I agree, this seems to be fair enough. Thank you for mediating this issue! The article still seems to be pretty much POV. But I do agree that funding by Michael Cherney undermines credibility of this "Intelligence Summit". He is usually regarded as a gangster in Russian press, and he was investigated by police of many countries (hence the visa refusals), although he was never officially indicted/charged or convicted, as far as I know. After looking at his name (I did not realized before he was that "chyorny"; in Russian his name means "black"), I am loosing any desire to edit here...Biophys 18:25, 6 September 2007 (UTC)
Yes, Cherney's participation is the very reason the more notable members of the Summit made very public exits; he is known as a gangster not just in the Russian press but here in the US as well. NPOV does not mean we have to include stuff from non-RS's for "balance" when the reality is that most reliable sources have negative things to say about this conference. We don't look for comments by friends of Charles Manson to "balance" the negative stuff about him in the article. If something is published in the NYT, sure, but if a friend of Manson creates their own self-published web page, that doesn't cut it. If we are going to quote Loftus's self-published weblog, we need to make clear that is what it is. (And it is not really fair to characterize the St Petersburg Times as "non-notable" or the accusations as "personal" -- the accusations are backed up by several involved source, and they revolve around Loftus' public activities as part of a non-profit organization under US law, not with any personal character traits). csloat 18:36, 6 September 2007 (UTC)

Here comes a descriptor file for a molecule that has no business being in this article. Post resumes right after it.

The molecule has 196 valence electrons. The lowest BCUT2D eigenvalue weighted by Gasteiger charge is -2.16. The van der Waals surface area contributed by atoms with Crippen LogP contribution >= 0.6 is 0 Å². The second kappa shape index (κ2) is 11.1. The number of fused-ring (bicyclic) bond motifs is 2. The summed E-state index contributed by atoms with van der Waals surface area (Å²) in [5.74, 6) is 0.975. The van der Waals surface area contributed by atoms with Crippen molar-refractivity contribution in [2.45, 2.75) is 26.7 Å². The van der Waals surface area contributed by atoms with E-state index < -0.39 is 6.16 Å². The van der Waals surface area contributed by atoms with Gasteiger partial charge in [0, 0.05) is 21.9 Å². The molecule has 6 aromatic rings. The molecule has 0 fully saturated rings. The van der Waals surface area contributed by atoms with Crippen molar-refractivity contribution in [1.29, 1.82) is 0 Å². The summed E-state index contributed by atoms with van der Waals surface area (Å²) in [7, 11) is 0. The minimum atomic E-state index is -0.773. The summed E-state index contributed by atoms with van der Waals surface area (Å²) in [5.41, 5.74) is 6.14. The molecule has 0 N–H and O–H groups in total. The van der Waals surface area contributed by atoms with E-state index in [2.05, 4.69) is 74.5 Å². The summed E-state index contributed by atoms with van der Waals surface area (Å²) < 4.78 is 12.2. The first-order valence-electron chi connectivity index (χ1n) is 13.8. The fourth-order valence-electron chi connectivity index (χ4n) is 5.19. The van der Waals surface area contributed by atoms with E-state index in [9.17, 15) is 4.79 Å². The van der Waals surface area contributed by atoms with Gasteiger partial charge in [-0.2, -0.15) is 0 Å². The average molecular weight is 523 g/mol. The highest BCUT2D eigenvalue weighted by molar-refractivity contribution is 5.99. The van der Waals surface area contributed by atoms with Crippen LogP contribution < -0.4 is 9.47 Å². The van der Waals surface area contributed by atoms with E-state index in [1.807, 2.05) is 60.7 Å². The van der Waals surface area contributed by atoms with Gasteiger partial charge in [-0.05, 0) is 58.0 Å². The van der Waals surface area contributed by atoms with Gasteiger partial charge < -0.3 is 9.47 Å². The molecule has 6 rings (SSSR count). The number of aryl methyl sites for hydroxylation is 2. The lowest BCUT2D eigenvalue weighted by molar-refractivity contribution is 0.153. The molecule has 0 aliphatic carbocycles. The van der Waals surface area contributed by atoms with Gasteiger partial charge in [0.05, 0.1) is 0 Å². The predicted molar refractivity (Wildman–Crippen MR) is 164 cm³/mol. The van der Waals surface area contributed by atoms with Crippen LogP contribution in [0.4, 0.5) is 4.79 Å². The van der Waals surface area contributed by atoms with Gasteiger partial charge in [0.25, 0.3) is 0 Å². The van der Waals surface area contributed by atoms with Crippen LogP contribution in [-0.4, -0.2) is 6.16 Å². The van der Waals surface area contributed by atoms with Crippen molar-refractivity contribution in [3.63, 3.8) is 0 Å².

Still, maybe I will try to improve this article in the future... Loftus provided a link: [3], which povides some interesting info about CAIR and other related issuses. I will take a look at WP articles about that.Biophys 19:07, 6 September 2007 (UTC)
P.S. The accusations are personal because they dicredit a person (Loftus). The journalist who wrote this is non-notable; one could not make a WP article about him.Biophys 19:10, 6 September 2007 (UTC)
I'm not sure whether the journalist's notability in your mind is anyone's concern here. The Americans Against Hate site is not a WP:RS so I hope you aren't planning to add that material to any wikipedia pages. Finally, these are not personal attacks on Loftus; they are critiques of his public activities. Perhaps we are simply using the words differently. csloat 20:18, 6 September 2007 (UTC)
Why this is not a reliable source? It seems to have an editorial oversight.Biophys 20:47, 6 September 2007 (UTC)
Looking at its website, it appears to be a one-man show, which means, under WP:SELFPUB, it would be a suitable source for the article on itself, but not articles on other persons or organizations. --Marvin Diode 20:57, 6 September 2007 (UTC)
Michael Cherney is as much a gangster as Gusinskiy, Khodorkovskiy or Litvinenko. You don't toe the government line - you get your business confiscated (Gusinskiy), jailed (Khodorkovskiy) or murdered (Litvinenko). If you're lucky, you get labeled as a gangster. Who cares that you never convicted and win every lawsuit filed to clear your name? If Putin and Negroponte say you're a gangster - you are a gangster. End of story! Intelsum 03:30, 19 May 2008 (UTC)


INTELCON was the forerunner to The Intelligence Summit. Shouldn't there be a little bit of history about this? smb 15:10, 19 September 2007 (UTC)

If you know the history please add it... that link redirects here :) csloat 23:02, 19 September 2007 (UTC)

Is it still alive?[edit]

The website is down. I have changed the links to the to keep the information present. Anyway, does anyone know if this organization still exists, or has merged or is dissolved?Jeff5102 (talk) 11:29, 30 June 2016 (UTC)